It might have been cheaper to rely on Letraset rub-down lettering or manipulating photoset typefaces, but nothing could beat the typographer’s pen for originality.

Until the 1960s and the dominance of photography for magazine covers, illustrators would often draw the lettering for each issue as part of the overall design. Many magazines did have an artist’s lettering set as a standard title however.

The three titles here from Drawing date from 1915 and 1916.  At first glance, they may look the same, but take a closer look and you’ll soon start to see the differences. The top one is damaged.

Drawing title, June 1915

Hand-drawn title for Drawing magazine, June 1915

Hand-drawn title for Drawing magazine, October 1915

Hand-drawn title for Drawing magazine, October 1915

Hand-drawn title for Drawing magazine, February 1916

Hand-drawn title for Drawing magazine, February 1916

 

 

 

 

 

The charming children of Lilian Hocknell

November 20, 2014
Mother magazine cover of child with toys by Lilian Hocknell from November 1936

Mother magazine cover of child with toys by Lilian Hocknell from November 1936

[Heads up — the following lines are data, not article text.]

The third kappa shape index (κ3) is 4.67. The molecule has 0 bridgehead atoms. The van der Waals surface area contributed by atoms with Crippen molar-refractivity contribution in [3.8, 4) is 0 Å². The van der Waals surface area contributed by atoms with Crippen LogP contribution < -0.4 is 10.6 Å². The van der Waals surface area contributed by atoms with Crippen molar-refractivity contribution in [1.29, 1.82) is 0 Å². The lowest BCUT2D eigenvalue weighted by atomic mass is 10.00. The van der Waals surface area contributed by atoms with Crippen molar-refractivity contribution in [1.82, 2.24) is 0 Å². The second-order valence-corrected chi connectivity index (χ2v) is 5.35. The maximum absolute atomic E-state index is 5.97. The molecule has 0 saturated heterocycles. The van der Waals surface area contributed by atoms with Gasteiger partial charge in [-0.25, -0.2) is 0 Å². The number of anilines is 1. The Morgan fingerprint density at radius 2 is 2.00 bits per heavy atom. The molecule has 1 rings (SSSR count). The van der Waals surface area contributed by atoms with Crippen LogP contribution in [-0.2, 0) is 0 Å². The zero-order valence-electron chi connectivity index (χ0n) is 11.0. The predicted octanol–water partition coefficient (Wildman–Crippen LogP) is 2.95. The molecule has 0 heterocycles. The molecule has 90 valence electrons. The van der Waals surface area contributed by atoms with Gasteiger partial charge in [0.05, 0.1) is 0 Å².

Lilian Hocknell drew this cover for the November 1936 cover of Mother. By this time, the country was coming out of the recession and the family is laden with presents and Christmas shopping. The cherubic little girl is clutching a red balloon as well as the teddy. the lettering ” ‘S TOY FAIR” can be seen on the balloon – Hamley’s? Harrod’s?

Notice they’re all wearing gloves; with gauntlets for the older sister.

Hocknell could certainly draw cute tots. An exhibition of her work, ‘Drawings of Children’ was held at the Sporting Gallery, London, in 1926 and she was prolific in producing adverts for Chilprufe kids’ clothing. This issue of Mother ran a Chilprufe advert, below. The V&A holds examples of Hocknell‘s work and Nottingham University notes that The Strand magazine, March 1938, ran an article by John Lothian entitled ‘Here’s fun! The Delightful Childhood Studies of Lilian Hocknell’. She drew a Clacton-On-Sea railway poster for LNER and her drawings have been sold at Bonhams. The clothing might have been proof from chills, but the proofreading left something to be desired, with the C left out of manufacturing.

Lillian Hocknell advertising illustration for Chilprufe children's clothing

Lillian Hocknell advertising illustration for Chilprufe children’s clothing. From Mother magazine 1936 – note the spelling error